The case study explains how better outcomes for patients were achieved, with more children having MRI scans without general anaesthetics, positive feedback from the children and families; reducing bed days in a specialist unit generated cost savings saving in the region of £49,000.
Royal College of Surgeons | March 2019 | Poor team-working among surgeons must be challenged no matter how uncommon, says RCS
The Royal College of Surgeons’ (RCS) analysis of one hundred surgical reviews over 10 years, has been published in the report-Learning from invited reviews 2019 full report has been published this week. The paper identifies poor teamwork as an issue leading to problems in surgical practice in over three quarters (76%) of the reviews. In more than two thirds (68%) of the RCS reviews, timely recognition and resolution of concerns was an issue.
• the timely recognition and resolution of concerns (68%)
• multidisciplinary team working (57%)
• individual surgical behaviours (54%)
• leadership and management (54%)
• outcomes data (53 %)
• facilities and resources (51%)
In over a quarter of analysed, there was a need for improvement in:
• audit (48%)
• relationships with surgeons in training (45%)
• morbidity and mortality meetings (43%)
• activity data (38%)
• managing change (35%)
• appraisal (35%)
• learning from patient experience (31%)
• patient consent and candour (30%) (Source: RCS)
ydes, T.J., Burton, R., Inskip, H., Bellis, M.A., & Sheron, N. | 2019 |A comparison of gender-linked population cancer risks between alcohol and tobacco: how many cigarettes are there in a bottle of wine? | BMC Public Health | 19| 316 | https://doi.org/10.1186/s12889-019-6576-9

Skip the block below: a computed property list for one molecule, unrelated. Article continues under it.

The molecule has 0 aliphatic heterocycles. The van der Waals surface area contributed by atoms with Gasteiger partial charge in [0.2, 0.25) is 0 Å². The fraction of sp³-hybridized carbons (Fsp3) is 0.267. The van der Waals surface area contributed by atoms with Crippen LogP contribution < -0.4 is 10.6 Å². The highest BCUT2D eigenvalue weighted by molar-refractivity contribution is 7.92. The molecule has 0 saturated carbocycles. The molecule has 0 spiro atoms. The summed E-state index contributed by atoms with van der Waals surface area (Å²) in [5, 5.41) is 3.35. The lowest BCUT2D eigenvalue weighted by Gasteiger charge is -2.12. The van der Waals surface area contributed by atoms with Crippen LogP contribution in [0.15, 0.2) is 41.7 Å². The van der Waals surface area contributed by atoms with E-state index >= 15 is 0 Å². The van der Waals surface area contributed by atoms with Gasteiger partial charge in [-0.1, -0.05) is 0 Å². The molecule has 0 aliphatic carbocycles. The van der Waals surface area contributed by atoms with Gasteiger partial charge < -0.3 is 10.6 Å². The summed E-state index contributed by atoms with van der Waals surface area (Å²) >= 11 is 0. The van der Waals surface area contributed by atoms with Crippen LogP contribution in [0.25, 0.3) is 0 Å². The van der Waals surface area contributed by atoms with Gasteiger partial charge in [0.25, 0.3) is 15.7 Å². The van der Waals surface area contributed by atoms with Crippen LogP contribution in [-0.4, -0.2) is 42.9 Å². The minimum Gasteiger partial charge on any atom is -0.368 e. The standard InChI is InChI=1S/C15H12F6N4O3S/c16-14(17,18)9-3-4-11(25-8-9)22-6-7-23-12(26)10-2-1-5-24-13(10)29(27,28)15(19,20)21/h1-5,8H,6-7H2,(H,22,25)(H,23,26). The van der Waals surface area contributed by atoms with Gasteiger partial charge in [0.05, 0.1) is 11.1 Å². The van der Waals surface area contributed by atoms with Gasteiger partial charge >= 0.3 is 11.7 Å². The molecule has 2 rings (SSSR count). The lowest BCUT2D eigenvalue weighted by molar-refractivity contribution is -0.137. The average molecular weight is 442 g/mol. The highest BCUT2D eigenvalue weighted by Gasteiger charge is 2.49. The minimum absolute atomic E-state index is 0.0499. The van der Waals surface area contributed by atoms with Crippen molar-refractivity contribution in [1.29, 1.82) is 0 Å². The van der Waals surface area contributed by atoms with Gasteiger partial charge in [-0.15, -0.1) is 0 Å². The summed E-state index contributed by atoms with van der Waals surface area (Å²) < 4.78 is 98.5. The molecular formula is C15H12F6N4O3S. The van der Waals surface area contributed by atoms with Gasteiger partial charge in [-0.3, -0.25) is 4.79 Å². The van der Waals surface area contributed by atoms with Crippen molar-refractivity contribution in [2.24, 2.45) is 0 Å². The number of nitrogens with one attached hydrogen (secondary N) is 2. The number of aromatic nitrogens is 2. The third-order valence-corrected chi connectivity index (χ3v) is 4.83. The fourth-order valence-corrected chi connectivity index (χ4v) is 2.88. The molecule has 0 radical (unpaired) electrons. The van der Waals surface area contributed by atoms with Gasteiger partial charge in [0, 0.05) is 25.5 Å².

A study published in the BMC Public Health calculated ‘cigarette-equivalent of population cancer harm’ for alcohol intake as the cancer risk associated with cigarettes is much better understood, than the cancer risk associated with alcohol consumption.
The researchers found that consumption of one bottle of wine per week is associated with an increased absolute lifetime risk of alcohol-related cancers in women, driven by breast cancer, equivalent to the increased absolute cancer risk associated with ten cigarettes per week. For men this increased absolute cancer risk was equal to smoking five cigarettes a week.
In contrast to our knowledge about the number of cancers attributed to smoking, the number of cancers attributed to alcohol is poorly understood by the public. We estimate the increase in absolute risk of cancer (number of cases per 1000) attributed to moderate levels of alcohol, and compare these to the absolute risk of cancer attributed to low levels of smoking, creating a ‘cigarette-equivalent of population cancer harm’.
Alcohol and tobacco attributable fractions were subtracted from lifetime general population risks of developing alcohol- and smoking-related cancers, to estimate the lifetime cancer risk in alcohol-abstaining non-smokers. This was multiplied by the relative risk of drinking ten units of alcohol or smoking ten cigarettes per week, and increasing levels of consumption.
One bottle of wine per week is associated with an increased absolute lifetime cancer risk for non-smokers of 1.0% (men) and 1.4% (women). The overall absolute increase in cancer risk for one bottle of wine per week equals that of five (men) or ten cigarettes per week (women). Gender differences result from levels of moderate drinking leading to a 0.8% absolute risk of breast cancer in female non-smokers.
One bottle of wine per week is associated with an increased absolute lifetime risk of alcohol-related cancers in women, driven by breast cancer, equivalent to the increased absolute cancer risk associated with ten cigarettes per week. These findings can help communicate that moderate levels of drinking are an important public health risk for women. The risks for men, equivalent to five cigarettes per week, are also of note (Source: BMC).